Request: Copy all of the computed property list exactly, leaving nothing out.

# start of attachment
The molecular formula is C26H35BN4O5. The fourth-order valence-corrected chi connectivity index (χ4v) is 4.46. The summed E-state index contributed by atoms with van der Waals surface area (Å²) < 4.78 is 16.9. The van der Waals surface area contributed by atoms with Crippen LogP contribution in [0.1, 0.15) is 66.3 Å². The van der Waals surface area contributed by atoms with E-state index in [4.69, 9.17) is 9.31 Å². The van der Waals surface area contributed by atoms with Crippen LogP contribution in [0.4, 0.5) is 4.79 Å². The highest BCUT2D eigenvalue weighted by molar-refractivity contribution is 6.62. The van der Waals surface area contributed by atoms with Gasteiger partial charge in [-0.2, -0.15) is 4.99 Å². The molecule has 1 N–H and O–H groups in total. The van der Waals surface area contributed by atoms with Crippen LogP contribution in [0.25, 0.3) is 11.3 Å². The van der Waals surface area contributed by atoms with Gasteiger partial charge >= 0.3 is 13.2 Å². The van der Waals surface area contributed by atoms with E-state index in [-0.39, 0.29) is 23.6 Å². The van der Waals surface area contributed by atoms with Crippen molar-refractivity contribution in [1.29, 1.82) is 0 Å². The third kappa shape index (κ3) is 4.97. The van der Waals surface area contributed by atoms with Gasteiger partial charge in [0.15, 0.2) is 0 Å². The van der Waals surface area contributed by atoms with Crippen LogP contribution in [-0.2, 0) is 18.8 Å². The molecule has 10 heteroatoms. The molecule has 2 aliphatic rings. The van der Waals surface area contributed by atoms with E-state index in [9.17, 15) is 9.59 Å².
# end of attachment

The molecular formula is C26H35BN4O5. The fourth-order valence-corrected chi connectivity index (χ4v) is 4.46. The summed E-state index contributed by atoms with van der Waals surface area (Å²) < 4.78 is 16.9. The van der Waals surface area contributed by atoms with Crippen LogP contribution in [0.1, 0.15) is 66.3 Å². The van der Waals surface area contributed by atoms with E-state index in [4.69, 9.17) is 9.31 Å². The van der Waals surface area contributed by atoms with Crippen LogP contribution in [0.4, 0.5) is 4.79 Å². The highest BCUT2D eigenvalue weighted by molar-refractivity contribution is 6.62. The van der Waals surface area contributed by atoms with Gasteiger partial charge in [-0.2, -0.15) is 4.99 Å². The molecule has 1 N–H and O–H groups in total. The van der Waals surface area contributed by atoms with Crippen LogP contribution in [0.25, 0.3) is 11.3 Å². The van der Waals surface area contributed by atoms with Gasteiger partial charge >= 0.3 is 13.2 Å². The van der Waals surface area contributed by atoms with E-state index in [-0.39, 0.29) is 23.6 Å². The van der Waals surface area contributed by atoms with Crippen molar-refractivity contribution in [1.29, 1.82) is 0 Å². The third kappa shape index (κ3) is 4.97. The van der Waals surface area contributed by atoms with Gasteiger partial charge in [0.15, 0.2) is 0 Å². The van der Waals surface area contributed by atoms with Crippen LogP contribution in [-0.2, 0) is 18.8 Å². The molecule has 10 heteroatoms. The molecule has 2 aliphatic rings. The van der Waals surface area contributed by atoms with E-state index in [9.17, 15) is 9.59 Å².